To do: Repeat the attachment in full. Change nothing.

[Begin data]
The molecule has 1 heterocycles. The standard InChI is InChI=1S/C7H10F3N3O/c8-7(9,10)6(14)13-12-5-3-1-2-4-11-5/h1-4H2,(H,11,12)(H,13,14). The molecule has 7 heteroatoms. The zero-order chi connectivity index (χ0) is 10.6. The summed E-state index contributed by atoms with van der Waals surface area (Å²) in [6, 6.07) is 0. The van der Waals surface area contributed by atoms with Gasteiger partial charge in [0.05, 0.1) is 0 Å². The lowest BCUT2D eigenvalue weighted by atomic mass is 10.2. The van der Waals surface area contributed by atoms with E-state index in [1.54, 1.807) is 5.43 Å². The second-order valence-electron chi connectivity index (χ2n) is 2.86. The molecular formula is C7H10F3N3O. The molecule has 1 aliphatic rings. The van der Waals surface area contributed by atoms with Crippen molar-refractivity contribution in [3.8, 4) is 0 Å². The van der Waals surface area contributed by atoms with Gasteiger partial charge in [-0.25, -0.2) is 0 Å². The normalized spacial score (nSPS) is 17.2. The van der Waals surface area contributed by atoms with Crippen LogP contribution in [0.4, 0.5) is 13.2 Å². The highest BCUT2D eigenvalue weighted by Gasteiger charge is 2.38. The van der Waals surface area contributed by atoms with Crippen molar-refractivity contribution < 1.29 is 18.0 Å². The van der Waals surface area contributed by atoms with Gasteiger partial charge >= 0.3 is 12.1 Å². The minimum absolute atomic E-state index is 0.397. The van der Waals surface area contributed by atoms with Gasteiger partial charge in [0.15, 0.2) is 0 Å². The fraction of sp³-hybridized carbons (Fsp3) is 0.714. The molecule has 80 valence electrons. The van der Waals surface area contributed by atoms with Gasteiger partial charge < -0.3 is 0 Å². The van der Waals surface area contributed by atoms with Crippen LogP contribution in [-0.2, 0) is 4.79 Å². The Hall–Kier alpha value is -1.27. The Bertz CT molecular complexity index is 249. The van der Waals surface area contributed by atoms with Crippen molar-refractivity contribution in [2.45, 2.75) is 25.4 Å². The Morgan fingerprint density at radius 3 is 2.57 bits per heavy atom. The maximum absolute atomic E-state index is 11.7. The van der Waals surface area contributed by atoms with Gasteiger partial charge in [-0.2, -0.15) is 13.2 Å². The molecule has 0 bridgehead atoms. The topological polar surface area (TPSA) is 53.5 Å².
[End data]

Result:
The molecule has 1 heterocycles. The standard InChI is InChI=1S/C7H10F3N3O/c8-7(9,10)6(14)13-12-5-3-1-2-4-11-5/h1-4H2,(H,11,12)(H,13,14). The molecule has 7 heteroatoms. The zero-order chi connectivity index (χ0) is 10.6. The summed E-state index contributed by atoms with van der Waals surface area (Å²) in [6, 6.07) is 0. The van der Waals surface area contributed by atoms with Gasteiger partial charge in [0.05, 0.1) is 0 Å². The lowest BCUT2D eigenvalue weighted by atomic mass is 10.2. The van der Waals surface area contributed by atoms with E-state index in [1.54, 1.807) is 5.43 Å². The second-order valence-electron chi connectivity index (χ2n) is 2.86. The molecular formula is C7H10F3N3O. The molecule has 1 aliphatic rings. The van der Waals surface area contributed by atoms with Crippen molar-refractivity contribution in [3.8, 4) is 0 Å². The van der Waals surface area contributed by atoms with Gasteiger partial charge in [-0.25, -0.2) is 0 Å². The normalized spacial score (nSPS) is 17.2. The van der Waals surface area contributed by atoms with Crippen LogP contribution in [0.4, 0.5) is 13.2 Å². The highest BCUT2D eigenvalue weighted by Gasteiger charge is 2.38. The van der Waals surface area contributed by atoms with Crippen molar-refractivity contribution < 1.29 is 18.0 Å². The van der Waals surface area contributed by atoms with Gasteiger partial charge >= 0.3 is 12.1 Å². The minimum absolute atomic E-state index is 0.397. The van der Waals surface area contributed by atoms with Gasteiger partial charge in [0.15, 0.2) is 0 Å². The fraction of sp³-hybridized carbons (Fsp3) is 0.714. The molecule has 80 valence electrons. The van der Waals surface area contributed by atoms with Gasteiger partial charge < -0.3 is 0 Å². The van der Waals surface area contributed by atoms with Crippen LogP contribution in [-0.2, 0) is 4.79 Å². The Hall–Kier alpha value is -1.27. The Bertz CT molecular complexity index is 249. The van der Waals surface area contributed by atoms with Crippen molar-refractivity contribution in [2.45, 2.75) is 25.4 Å². The Morgan fingerprint density at radius 3 is 2.57 bits per heavy atom. The maximum absolute atomic E-state index is 11.7. The van der Waals surface area contributed by atoms with Gasteiger partial charge in [-0.2, -0.15) is 13.2 Å². The molecule has 0 bridgehead atoms. The topological polar surface area (TPSA) is 53.5 Å².